Two juveniles charged with arson in Tennessee wildfires that left 14 people dead

(THIS ARTICLE IS COURTESY OF THE WASHINGTON POST NEWS PAPER)

Two juveniles charged with arson in Tennessee wildfires that left 14 people dead

December 7 at 4:33 PM

What we know about the Tennessee wildfires

Tens of thousands of people have escaped a deadly wildfire in East Tennessee. Here’s a look at the aftermath of the disaster. (Claritza Jimenez/The Washington Post)

Two juveniles have been charged with aggravated arson in connection with the East Tennessee wildfires that killed 14 people last week and left nearly 150 others injured, authorities said Wednesday.

During an investigation involving local, state and federal agents, “information was developed that two juveniles allegedly started the fire,” the Tennessee Bureau of Investigation said in a news release.

Both were taken into custody Wednesday morning and are being held at the Sevier County Juvenile Detention Center.

The suspects are Tennessee residents, District Attorney General Jimmy B. Dunn said at a news conference in Sevierville. No additional information about the youths was made available, including their age and gender.

“I understand that you have a lot of questions,” Dunn told reporters. “However, the law does not allow for the disclosure of additional information at this time.”

He added that additional charges “are being considered” and said the juveniles could be tried as adults.

Two juveniles charged with arson in deadly Tennessee wildfires

Officials say two juveniles are being held on arson charges and additional charges are being considered in connection with the deadly wildfires that broke out last month in Tennessee. (Reuters)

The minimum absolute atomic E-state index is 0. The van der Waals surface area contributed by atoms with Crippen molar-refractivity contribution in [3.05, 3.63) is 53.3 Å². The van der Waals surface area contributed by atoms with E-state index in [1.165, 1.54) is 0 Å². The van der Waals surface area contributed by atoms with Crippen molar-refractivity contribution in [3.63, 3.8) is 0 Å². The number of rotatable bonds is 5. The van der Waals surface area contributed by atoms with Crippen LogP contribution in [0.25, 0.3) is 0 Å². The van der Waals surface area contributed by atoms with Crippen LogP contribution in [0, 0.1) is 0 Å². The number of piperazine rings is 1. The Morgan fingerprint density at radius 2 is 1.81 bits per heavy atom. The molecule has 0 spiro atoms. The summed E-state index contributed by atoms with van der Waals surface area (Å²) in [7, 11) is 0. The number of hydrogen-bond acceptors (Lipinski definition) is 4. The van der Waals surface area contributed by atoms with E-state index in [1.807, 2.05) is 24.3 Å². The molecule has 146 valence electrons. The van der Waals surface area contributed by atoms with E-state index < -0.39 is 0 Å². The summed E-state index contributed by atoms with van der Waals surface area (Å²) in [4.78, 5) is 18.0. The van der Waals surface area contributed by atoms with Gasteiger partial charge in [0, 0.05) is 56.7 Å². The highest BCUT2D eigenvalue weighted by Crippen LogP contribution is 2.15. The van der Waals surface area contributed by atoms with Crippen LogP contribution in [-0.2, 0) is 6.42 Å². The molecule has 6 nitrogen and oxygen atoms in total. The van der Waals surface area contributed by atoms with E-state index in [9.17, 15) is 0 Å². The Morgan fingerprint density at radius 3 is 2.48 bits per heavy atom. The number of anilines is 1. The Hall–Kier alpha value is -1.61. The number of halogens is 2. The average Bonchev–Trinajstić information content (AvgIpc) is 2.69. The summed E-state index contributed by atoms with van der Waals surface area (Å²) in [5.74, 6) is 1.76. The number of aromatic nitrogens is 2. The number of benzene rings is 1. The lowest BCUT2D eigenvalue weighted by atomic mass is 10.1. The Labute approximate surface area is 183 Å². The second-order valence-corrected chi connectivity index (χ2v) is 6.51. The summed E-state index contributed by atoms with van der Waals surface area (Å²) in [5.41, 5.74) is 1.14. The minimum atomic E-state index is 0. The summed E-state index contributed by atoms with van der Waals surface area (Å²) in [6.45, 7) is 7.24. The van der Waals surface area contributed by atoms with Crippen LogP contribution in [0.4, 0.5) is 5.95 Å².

The “Chimney Tops 2” fire was first reported Nov. 23 in the Great Smoky Mountains National Park near Gatlinburg, according to the National Park Service. The wildfire exploded on Nov. 28, as massive walls of flames spread down the mountains into Gatlinburg and Pigeon Forge with shocking speed, according to those who fled with little more than the clothes on their backs.

The fires that engulfed the two tourist towns outside the park and shut down one of the country’s most popular natural attractions left more than 1,750 structures damaged or destroyed, most of them single-family residences. Additionally, thousands of wooded acres burned in the most-visited national park in the United States.

Gatlinburg Fire Chief Greg Miller called the devastation “unfathomable.”

Video shows firefighters driving through Tenn. wildfires

Lt. Steve Coker of the Sevierville Fire Dept. captured video of the wildfires burning in eastern Tennessee as his fire crew moved through the town of Gatlinburg on Nov. 28. (Twitter @alliecoker7)

Although wind gusts exceeding 60 mph caused the disaster to explode in Sevier County, fires had been brewing for months in this region. More than 150,000 acres have been charred in the Southeast by large fires, according to the U.S. Forest Service, and nearly 4,000 firefighters have been called into action to fight blazes that keep popping up.

The wind carried the flames from the nearby Chimney Tops fire across ground parched by a historic drought and into the surrounding towns. The fire moved too fast and too far to contain. “This is a fire for the history books,” Miller said last week. “The likes of this has never been seen here.”

Tennessee Gov. Bill Haslam (R) called the fire the state’s worst in at least a century.

“To the residents of Sevier County: We stand with you and are committed to making sure justice is served in this case,” TBI Director Mark Gwyn said at the news conference Wednesday.

He added: “Our promise is that we will do every effort to help bring closure to those who have lost so much.”

The investigation, Gwyn said, is ongoing.

Gatlinburg, with a population of about 4,000 about 43 miles south of Knoxville, is surrounded on three sides by Great Smoky Mountains National Park. The Smokies, part of the Appalachian mountain range, straddle the border between eastern Tennessee and North Carolina.